Gestational and early postnatal adverse experiences, because of their psychopathological consequences later in life, represent a significant burden for the affected individual and society. We identified an epigenetic motif at two thousand genomic regions in neurons that, via dynamic switching between methylated and unmethylated states, may control gene expression. The stochastic balance between the two states is altered by early life adversity in a subpopulation of neurons, resulting in abnormal neuronal functioning. We will test the hypothesis that permanent changes in the methylation state of key ?switches? in the adversity-activated neurons represent the ?cellular memory? of early life adverse experiences. Adversity-induced epigenetic changes increase the excitability of neurons, making them permanently eligible for recruitment during behavioral tasks. This in turn, increases the responsiveness of the circuit to novel/stressful stimuli, manifested as exaggerated fear reaction/anxiety later in life. Besides of the theoretical implications (coding environmental effects via binary epigenetic switches), our work has translational significance. The sensitivity of DNA methylation based switches (due to their metastability), compared to the rest of the epigenetically more stable genome, provides an opportunity for their selective manipulation to mitigate the adverse effects of ELA.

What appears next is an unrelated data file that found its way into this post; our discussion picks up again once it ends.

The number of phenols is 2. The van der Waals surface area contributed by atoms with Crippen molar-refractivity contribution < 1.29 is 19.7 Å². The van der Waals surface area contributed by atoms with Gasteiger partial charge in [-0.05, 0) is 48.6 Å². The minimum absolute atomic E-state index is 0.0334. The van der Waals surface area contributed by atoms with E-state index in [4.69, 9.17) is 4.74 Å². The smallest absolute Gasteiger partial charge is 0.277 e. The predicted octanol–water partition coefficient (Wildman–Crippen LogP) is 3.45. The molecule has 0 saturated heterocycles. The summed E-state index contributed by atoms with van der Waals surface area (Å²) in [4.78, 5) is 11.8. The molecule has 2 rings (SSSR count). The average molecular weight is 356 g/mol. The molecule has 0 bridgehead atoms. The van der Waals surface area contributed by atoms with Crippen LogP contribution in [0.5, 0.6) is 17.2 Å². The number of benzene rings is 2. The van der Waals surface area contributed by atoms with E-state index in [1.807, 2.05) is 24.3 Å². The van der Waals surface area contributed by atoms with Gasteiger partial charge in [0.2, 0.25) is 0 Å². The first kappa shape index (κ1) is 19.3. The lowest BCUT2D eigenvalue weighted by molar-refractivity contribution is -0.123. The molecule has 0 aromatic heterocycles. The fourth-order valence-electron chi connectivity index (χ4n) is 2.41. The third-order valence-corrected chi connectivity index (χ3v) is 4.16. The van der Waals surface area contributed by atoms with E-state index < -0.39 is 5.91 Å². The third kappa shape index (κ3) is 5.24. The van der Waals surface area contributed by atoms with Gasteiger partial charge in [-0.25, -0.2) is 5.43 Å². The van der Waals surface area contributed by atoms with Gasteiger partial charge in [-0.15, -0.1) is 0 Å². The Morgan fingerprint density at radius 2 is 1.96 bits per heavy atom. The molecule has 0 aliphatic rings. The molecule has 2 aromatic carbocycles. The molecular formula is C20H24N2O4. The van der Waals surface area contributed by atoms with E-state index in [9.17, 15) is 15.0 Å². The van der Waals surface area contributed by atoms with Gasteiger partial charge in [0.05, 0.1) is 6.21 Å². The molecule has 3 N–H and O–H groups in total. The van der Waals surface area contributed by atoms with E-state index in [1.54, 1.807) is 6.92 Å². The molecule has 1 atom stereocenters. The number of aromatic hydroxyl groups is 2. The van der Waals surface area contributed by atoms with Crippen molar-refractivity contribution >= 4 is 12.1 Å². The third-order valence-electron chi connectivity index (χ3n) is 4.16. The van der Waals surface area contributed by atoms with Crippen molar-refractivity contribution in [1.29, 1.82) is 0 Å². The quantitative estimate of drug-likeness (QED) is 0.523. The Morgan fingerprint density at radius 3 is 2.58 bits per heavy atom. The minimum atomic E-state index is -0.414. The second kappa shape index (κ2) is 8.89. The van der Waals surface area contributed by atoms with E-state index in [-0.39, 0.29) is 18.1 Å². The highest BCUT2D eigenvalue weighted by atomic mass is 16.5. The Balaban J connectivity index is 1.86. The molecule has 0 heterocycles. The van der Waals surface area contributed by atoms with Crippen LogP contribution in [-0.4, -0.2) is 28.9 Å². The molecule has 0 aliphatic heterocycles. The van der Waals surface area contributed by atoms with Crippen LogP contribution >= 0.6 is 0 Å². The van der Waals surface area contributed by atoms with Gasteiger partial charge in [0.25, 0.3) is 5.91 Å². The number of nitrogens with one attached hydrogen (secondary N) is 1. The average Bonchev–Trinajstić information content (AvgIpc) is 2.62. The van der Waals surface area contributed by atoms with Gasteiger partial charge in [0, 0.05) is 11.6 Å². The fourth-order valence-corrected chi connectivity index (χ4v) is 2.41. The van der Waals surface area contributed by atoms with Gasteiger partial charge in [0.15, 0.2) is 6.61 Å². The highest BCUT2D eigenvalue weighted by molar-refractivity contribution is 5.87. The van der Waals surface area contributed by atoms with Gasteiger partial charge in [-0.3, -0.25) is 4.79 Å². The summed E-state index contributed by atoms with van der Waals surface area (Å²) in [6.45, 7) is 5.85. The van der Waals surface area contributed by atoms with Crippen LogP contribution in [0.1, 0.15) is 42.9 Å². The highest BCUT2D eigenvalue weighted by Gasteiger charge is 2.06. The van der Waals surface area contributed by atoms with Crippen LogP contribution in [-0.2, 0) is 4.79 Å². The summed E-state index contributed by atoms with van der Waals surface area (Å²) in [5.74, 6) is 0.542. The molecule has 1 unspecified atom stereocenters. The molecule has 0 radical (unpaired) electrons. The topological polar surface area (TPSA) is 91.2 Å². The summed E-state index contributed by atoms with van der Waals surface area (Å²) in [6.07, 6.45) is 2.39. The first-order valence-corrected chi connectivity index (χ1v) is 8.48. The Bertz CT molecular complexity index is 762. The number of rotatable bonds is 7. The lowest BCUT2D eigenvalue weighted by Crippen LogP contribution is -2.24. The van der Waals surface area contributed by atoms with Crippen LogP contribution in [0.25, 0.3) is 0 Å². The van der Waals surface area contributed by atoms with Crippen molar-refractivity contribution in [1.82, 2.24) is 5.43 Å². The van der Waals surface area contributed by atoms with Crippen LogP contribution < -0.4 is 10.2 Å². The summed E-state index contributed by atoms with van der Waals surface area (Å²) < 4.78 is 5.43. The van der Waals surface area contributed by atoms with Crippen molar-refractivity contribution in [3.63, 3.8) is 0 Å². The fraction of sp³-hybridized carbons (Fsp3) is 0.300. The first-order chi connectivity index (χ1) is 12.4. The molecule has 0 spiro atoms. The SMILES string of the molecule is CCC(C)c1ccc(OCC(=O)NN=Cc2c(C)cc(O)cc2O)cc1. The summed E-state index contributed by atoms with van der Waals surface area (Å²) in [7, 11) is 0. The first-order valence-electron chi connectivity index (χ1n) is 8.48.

Gestational and early postnatal adverse experiences often lead to maladaptive behaviors (such as anxiety and the inability to cope with stress) that represent a significant burden for the affected individual and society. We found that behavioral responses to stress are controlled by gene regulatory epigenetic switches and that early life adversity alters the functioning of these switches, resulting in maladaptive behaviors. The epigenetic switches, unlike the rest of the genome, are malleable, providing an opportunity for their selective manipulation by behavioral and pharmacological approaches to mitigate the adverse effects of early life adversity.